The NY Times has a piece today on Mark Guerette, an enterprising person in Florida who sought out homes in working-class neighborhoods that were apparently abandoned by the banks.  He sent letters to the record owners and lenders, informing them that he planned to take over the homes, renovate, and lease them.  He now manages and leases 17 homes, even paying the property taxes that are due.  The renters, who are getting a bargain, love him.  The neighbors seem pretty happy that the homes have been fixed up and are occupied.  The government (and presumably the lenders) aren't so happy.  Mr. Guerette is scheduled to go on trial next month in North Lauderdale on fraud charges.

This is a pretty interesting case and I plan to use it when we discuss adverse possession in Property.  Mr. Guerette seems to have done a lot of things correctly within the rules of the doctrine of adverse possession.  He gave notice to owners and mortgagees, he disclosed to the tenants in writing that he wasn't the legal owner of the property, he fixed up the homes and paid property taxes. 

And I thought adverse possession was a fairly dead doctrine!

Tanya Marsh

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November 9, 2010 in Adverse Possession | Permalink | Comments (3) | TrackBack (0)

Monday, November 8, 2010

Barros on the Complexities of Judicial Takings

I've posted a draft of my article The Complexities of Judicial Takings on SSRN.  Here's the abstract:

In last term’s Stop the Beach Renourishment Inc. v. Florida DEP, the Supreme Court for the first time squarely confronted the question of whether a judicial action could ever be considered an unconstitutional taking of private property. The Court unanimously rejected the judicial takings claim, but the justices issued a highly fragmented set of opinions. No justice was able to command a majority on any of the major conceptual issues presented by the judicial takings question. As a result, the Court dramatically raised the profile of judicial takings question, but left all of the major issues open.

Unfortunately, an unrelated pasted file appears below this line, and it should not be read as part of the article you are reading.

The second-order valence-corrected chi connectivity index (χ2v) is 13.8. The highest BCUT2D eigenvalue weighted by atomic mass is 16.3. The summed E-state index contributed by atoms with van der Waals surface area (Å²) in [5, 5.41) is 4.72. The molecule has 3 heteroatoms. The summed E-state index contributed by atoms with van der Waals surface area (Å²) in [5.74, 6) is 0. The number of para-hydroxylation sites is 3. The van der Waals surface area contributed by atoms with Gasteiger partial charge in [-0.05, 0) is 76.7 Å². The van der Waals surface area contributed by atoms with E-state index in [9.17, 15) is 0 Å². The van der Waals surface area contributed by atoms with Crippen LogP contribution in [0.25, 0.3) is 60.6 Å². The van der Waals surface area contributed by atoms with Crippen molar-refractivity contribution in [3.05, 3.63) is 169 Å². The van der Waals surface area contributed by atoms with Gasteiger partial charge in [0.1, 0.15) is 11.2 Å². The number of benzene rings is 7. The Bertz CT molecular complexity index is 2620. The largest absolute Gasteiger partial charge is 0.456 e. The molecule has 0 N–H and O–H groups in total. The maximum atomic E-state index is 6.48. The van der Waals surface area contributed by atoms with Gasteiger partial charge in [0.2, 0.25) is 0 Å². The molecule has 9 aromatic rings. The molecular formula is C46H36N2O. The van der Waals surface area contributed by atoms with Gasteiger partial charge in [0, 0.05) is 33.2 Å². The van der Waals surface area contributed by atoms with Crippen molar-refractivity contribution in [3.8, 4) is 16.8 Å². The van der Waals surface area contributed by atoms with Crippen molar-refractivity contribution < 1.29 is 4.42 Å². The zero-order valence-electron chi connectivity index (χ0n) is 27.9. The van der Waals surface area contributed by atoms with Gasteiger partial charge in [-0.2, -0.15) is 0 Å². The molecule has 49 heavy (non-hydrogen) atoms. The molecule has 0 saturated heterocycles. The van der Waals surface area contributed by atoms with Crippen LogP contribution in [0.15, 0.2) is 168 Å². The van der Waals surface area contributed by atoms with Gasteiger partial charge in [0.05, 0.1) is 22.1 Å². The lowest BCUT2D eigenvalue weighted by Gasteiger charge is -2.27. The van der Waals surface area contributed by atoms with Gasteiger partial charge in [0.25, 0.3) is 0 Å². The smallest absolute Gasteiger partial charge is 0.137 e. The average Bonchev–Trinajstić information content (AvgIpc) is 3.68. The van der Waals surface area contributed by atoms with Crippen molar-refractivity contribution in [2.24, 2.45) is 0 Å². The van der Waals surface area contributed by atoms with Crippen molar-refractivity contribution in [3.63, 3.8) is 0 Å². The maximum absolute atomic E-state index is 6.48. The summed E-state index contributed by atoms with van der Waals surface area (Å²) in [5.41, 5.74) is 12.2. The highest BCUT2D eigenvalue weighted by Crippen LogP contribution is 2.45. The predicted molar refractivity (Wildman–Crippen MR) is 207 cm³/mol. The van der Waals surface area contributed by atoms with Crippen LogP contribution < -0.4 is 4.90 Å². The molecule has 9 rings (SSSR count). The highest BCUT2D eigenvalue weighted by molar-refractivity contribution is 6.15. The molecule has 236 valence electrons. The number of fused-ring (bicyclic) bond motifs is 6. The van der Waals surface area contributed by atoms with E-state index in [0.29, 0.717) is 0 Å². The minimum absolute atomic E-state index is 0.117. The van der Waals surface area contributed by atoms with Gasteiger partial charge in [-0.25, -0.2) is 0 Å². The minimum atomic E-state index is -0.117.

In this article, I argue that the judicial takings issues are even more complicated than the Court’s fractured opinions suggest. In particular, I argue that three factual distinctions among types of cases that largely were ignored in Stop the Beach can lead to dramatically different outcomes in matters of judicial takings standards, procedures, and remedies. I analyze each of the substantive and procedural issues raised by judicial takings in light of these factual distinctions. Along the way, I argue that judicial takings does not require a unique standard different from the Court’s existing takings standards, and that judicial takings (and regulatory takings more broadly) should apply to government actions that mandate transfers of private property to public ownership, but not to government actions that mandate transfers of property between private persons.

I've already touched on some of these issues in various blog posts (e.g., here).  Comments of all sorts would be very welcome.

Ben Barros

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November 8, 2010 in Recent Scholarship, Takings | Permalink | Comments (0) | TrackBack (0)

Texas Supreme Court Decision in Severance v. Patterson

Over at the Land Use Prof blog, Matt Festa has a great post on Severance v. Patterson, an important Texas Open Beaches Act case recently decided by the Florida Supreme Court.

Ben Barros

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November 8, 2010 in Land Use, Recent Cases, Takings | Permalink | Comments (0) | TrackBack (0)